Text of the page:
On March 30, 2009, the Wall Street Journal reported that the Treasury Department estimates that about $134.5 billion remains under the Troubled Asset Relief Program, or TARP. In order to reach that figure, the Treasury considered funds already invested under the TARP Capital Purchase Program and then added $25 billion as a “conservative estimate” of funds that the Treasury believes will be paid back shortly.
The New York Times estimate, on the other hand, shows a total of $106.6 billion that is either uncommitted or pending (under the Capital Purchase Program). Assuming that you add the same “conservative estimate” of repayments, that would lead to a total of $131.6 billion remaining, or $2.9 billion less than the Treasury’s estimate.
Neither the Wall Street Journal nor the Treasury has provided a breakdown of how $134.5 billion is remaining out of the $700 billion TARP total. Assuming $134.5 billion would be remaining after $25 billion is redeemed, total expenditures to date should be $589.5 billion. (Assuming The New York Times’ estimate is correct, expenditures to date would be $593.4 billion.)
The Treasury’s March 24, 2009 Transaction Report shows the following:
- Capital Purchase Program – $250 billion allocated; $198.6 billion disbursed through March 20, 2009
- Systemically Significant Failing Institutions – $40 billion (AIG)
- Targeted Investment Program – $40 billion (Bank of America and Citigroup)
- Asset Guarantee Program – $5 billion (Citigroup)
- TALF – $20 billion
- Automotive Industry Financing Program – $24.8 billion
The Treasury’s Transaction Report therefore shows a total of $328.4 billion having been spent (plus an additional $51.4 billion allocated to the Capital Purchase Program). The Treasury is also required to submit a Tranche Report to Congress under Section 105(b) of EESA when completed transactions reach the $350 billion mark, which it has not yet done.
Components of the Financial Stability Plan add the following:
- Making Home Affordable Program – $50 billion (although the Fact Sheet refers to $75 billion)
- Small Business and Community Lending Initiative – $15 billion
- Public-Private Investment Program – $100 billion (technically $75 billion to $100 billion)
- Increase in TALF – Additional $80 billion (the original Financial Stability Plan Fact Sheet discusses a total TALF commitment of $100 billion)
- Capital Assistance Program – No Dollar Amount Specified
The Financial Stability Plan thus adds $245 billion, and brings the total to $573.4 billion.
Other TARP Expenditures:
By our count, that adds another $35 billion and brings the total to $608.4 billion. Based on the $608.4 billion number, the Treasury has $91.6 billion remaining, or, assuming $25 billion in redemptions, $116.6 billion ($15.0 billion less than The New York Times, and $17.9 billion less than the Wall Street Journal/Treasury Department).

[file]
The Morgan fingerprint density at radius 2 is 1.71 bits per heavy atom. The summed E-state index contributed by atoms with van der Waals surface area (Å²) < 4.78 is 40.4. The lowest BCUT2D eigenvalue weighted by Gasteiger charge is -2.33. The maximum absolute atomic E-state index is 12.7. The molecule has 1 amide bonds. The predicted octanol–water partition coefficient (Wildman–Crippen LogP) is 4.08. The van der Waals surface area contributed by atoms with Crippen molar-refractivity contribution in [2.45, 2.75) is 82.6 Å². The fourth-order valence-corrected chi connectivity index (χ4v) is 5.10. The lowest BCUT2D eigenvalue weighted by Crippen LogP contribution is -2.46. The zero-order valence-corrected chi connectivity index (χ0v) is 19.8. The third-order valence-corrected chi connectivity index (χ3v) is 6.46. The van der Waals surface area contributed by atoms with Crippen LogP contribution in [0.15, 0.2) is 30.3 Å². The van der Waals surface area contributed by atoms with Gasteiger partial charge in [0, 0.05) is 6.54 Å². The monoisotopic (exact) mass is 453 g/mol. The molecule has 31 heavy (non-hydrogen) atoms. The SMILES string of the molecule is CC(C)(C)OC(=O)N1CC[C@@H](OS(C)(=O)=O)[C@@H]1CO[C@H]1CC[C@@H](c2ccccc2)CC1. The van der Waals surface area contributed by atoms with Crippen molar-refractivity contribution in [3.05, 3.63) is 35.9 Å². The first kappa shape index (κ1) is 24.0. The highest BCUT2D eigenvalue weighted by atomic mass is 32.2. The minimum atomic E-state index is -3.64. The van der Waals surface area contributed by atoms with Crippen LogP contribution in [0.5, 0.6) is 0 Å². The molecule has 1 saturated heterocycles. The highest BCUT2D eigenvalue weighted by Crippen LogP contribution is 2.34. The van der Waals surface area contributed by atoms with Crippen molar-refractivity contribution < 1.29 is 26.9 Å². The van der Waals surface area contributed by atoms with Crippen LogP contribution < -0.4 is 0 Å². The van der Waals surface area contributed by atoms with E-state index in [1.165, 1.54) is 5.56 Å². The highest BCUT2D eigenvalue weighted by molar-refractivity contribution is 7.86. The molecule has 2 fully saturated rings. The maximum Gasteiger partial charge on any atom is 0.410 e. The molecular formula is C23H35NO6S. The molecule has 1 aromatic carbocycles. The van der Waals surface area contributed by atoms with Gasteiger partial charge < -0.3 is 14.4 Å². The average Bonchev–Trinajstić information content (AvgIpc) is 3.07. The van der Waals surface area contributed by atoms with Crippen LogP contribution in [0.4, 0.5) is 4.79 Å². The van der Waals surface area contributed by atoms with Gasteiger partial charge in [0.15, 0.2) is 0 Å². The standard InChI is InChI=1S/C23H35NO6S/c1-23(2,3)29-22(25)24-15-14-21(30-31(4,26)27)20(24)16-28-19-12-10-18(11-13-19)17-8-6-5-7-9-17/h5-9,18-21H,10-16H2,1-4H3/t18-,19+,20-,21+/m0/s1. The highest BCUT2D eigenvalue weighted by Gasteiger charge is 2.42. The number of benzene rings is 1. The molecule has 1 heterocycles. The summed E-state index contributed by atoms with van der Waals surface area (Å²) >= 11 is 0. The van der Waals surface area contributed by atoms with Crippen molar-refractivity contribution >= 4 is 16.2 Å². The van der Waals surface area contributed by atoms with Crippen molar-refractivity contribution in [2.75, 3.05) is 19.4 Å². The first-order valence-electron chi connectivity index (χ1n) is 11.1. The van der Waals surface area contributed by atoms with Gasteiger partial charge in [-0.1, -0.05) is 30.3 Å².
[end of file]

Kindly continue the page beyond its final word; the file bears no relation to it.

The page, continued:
The difference with The New York Times is easy to reconcile, but difficult to explain, as The New York Times graphic excludes the $15 billion allocated under the Financial Stability Plan to the Small Business and Community Lending Initiative.
The difference with the Wall Street Journal/Treasury Department is harder to reconcile, as no breakdown is provided. Given its proximity to The New York Times estimate, I suspect that it also excludes the $15 billion for the Small Business and Community Lending Initiative and might use an earlier Transaction Report or the latest Tranche Report for calculating the amount of funds disbursed under the Capital Purchase Program. (For example, the February 6, 2009 Tranche Report to Congress shows that $195.3 billion has been disbursed under the program.)
However, the Wall Street Journal Article suggests a greater disparity.
For example, the Treasury’s projections don’t include all of the $250 billion for a program launched last year to inject taxpayer funds into banks [the Capital Purchase Program]. The Treasury projects that program at $218 billion. A Treasury official said Saturday that while the program could cost as much as $250 billion, the $218 billion number is a more-accurate estimate given that a key application deadline for the program has passed.
If Treasury is using $218 billion as the relevant number for allocation under the TARP Capital Purchase Program, as opposed to the $198.6 billion disbursed through March 20th, then the Treasury’s estimate must exclude another $20 billion in allocated spending elsewhere, in addition to the $15 billion excluded for Small Business and Community Lending Initiative. On the other hand, the fact that Treasury anticipates purchasing another $20 billion in TARP CPP investments should be a good sign for those community banks still waiting for approval (especially for Subchapter S and mutual organizations).